The most-likely-to-succeed approach of curtailing spam is to mix a cocktail: some combination of technical standard-setting, changes in cultural norms surrounding to whom one connects, market decisions, a back-drop of legal provisions to prevent and punish the worst wrong-doing, and a heavy dose of cross-border cooperation on all fronts.
AOL dealt a blow, apparently, to Microsoft’s effort to spread its technical solution, Sender ID, which would crack down on domain spoofing and, the story goes, fight phishing in the process. AOL’s rejection is not the first for this would-be standard. While the IETF are said to have found the Sender ID license acceptable, others in the open source movement found it less so.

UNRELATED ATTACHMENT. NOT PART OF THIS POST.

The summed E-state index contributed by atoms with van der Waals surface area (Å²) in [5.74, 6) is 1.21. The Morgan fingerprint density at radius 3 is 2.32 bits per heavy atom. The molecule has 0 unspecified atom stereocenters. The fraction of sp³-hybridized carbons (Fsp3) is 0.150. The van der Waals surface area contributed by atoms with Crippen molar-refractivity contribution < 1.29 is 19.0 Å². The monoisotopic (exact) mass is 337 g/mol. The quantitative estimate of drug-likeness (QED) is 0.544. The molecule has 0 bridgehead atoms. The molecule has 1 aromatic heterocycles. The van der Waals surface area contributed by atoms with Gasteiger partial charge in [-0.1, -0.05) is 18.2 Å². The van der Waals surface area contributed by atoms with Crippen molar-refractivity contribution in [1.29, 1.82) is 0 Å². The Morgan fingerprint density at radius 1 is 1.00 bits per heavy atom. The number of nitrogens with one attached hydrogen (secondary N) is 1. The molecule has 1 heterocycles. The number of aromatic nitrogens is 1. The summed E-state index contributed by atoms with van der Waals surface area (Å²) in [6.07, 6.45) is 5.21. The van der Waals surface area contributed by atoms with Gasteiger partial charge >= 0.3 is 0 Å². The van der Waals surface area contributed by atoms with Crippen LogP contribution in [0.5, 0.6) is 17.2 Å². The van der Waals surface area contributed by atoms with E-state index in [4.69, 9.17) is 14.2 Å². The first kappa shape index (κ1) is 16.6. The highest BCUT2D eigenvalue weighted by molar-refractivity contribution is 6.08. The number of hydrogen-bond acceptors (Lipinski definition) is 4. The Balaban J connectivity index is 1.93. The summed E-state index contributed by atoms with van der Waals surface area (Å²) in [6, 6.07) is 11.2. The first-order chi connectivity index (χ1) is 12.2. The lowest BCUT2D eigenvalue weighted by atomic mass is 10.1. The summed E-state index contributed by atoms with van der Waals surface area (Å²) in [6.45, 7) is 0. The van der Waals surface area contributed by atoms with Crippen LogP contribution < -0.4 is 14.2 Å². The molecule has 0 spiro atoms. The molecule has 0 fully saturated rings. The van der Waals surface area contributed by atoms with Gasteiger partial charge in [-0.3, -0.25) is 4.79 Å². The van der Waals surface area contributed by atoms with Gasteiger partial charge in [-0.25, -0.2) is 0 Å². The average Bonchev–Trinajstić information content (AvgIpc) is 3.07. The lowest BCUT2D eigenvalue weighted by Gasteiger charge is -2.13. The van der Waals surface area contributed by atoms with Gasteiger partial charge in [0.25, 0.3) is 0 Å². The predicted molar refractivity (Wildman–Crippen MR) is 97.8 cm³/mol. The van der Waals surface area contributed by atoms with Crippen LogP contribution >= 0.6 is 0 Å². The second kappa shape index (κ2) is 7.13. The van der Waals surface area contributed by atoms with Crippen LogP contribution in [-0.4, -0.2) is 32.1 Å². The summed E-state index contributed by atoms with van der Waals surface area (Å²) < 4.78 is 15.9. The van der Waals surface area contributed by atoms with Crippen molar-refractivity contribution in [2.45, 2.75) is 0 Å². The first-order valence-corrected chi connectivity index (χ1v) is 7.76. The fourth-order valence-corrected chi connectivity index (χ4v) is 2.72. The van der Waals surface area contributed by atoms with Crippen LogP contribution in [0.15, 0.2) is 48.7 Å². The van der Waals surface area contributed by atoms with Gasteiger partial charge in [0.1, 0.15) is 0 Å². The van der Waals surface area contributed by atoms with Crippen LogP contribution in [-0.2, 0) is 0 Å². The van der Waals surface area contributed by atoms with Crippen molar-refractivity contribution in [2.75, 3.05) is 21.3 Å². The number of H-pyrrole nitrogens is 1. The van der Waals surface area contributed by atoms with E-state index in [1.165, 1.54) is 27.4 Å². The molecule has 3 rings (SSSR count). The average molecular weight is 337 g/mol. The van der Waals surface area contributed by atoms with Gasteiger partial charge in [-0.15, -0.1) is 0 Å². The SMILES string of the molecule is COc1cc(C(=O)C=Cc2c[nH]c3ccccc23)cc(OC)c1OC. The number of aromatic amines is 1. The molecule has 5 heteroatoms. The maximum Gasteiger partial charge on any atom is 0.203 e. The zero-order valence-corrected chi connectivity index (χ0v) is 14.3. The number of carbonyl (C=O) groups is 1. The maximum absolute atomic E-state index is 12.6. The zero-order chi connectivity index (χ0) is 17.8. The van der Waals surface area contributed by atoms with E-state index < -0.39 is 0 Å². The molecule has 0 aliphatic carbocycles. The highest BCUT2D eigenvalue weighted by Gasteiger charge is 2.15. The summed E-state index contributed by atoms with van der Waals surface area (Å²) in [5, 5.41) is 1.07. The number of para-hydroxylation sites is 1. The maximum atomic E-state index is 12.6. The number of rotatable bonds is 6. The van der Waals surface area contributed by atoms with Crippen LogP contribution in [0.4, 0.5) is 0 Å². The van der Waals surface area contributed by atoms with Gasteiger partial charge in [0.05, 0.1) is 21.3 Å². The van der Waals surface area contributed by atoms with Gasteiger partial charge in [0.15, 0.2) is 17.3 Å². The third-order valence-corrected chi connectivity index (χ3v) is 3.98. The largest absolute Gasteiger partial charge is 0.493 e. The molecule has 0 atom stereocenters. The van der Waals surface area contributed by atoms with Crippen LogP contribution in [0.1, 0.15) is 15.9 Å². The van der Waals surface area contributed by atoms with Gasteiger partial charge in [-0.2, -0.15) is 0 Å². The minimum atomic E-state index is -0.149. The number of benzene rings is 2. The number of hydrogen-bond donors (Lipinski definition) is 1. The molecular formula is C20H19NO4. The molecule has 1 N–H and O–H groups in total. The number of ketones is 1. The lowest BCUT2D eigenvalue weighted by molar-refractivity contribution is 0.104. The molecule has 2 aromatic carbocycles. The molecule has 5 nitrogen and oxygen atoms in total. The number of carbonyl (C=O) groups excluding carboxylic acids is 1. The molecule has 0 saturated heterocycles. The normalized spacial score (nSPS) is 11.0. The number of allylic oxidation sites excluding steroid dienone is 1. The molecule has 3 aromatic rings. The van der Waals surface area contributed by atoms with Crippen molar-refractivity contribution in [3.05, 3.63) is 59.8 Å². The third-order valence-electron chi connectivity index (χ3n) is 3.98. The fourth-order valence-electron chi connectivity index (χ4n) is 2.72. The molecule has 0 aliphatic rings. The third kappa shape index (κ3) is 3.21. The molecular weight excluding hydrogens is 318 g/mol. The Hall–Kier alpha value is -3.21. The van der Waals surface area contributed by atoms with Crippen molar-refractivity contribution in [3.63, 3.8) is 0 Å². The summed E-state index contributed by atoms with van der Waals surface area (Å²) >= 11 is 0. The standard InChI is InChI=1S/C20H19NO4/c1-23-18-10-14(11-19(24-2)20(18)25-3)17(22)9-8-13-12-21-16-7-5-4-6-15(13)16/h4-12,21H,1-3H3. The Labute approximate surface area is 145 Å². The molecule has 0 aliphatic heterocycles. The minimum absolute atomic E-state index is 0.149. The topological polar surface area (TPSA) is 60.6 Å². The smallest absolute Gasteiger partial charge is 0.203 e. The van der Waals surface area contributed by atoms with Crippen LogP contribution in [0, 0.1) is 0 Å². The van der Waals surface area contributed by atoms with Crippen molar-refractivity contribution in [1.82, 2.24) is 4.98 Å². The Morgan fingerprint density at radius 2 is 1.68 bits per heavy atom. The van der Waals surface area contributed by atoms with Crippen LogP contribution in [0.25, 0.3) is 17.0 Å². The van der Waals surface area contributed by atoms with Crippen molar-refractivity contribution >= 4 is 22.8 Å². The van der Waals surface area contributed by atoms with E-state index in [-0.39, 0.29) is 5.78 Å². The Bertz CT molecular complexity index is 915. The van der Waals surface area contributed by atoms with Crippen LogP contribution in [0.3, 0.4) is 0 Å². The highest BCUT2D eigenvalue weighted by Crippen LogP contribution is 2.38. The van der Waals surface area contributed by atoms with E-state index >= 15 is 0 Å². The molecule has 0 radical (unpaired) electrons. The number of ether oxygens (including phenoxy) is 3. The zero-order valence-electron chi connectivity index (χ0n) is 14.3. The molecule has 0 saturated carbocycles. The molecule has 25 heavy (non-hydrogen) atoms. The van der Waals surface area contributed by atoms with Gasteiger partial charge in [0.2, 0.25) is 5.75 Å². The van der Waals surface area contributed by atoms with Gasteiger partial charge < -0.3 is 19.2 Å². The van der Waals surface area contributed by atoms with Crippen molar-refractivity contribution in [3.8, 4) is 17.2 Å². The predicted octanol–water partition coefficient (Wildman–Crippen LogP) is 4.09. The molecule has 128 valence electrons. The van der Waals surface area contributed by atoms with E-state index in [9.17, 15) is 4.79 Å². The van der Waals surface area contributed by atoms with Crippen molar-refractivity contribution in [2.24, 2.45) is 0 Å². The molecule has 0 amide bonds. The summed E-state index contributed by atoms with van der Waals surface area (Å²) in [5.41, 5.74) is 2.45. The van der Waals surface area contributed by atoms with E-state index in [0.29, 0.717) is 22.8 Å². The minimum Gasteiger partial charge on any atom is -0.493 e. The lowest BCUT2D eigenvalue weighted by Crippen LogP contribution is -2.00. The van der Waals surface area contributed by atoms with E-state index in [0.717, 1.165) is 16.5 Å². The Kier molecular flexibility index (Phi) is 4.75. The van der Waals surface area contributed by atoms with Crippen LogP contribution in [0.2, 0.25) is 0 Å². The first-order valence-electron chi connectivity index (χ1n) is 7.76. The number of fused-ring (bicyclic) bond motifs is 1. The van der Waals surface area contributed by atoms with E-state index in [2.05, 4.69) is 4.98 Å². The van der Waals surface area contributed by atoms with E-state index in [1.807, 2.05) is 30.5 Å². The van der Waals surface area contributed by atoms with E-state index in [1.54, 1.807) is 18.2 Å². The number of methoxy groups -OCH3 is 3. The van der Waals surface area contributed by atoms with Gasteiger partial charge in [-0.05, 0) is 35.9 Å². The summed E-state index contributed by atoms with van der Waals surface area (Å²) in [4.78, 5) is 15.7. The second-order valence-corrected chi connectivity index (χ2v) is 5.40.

In other spam news, the FTC today released its long-awaited take (as mandated by the CAN-SPAM Act of 2002) on the bounty hunter proposals championed at various times by Prof. Lessig and Cong. Lofgren. The report is here.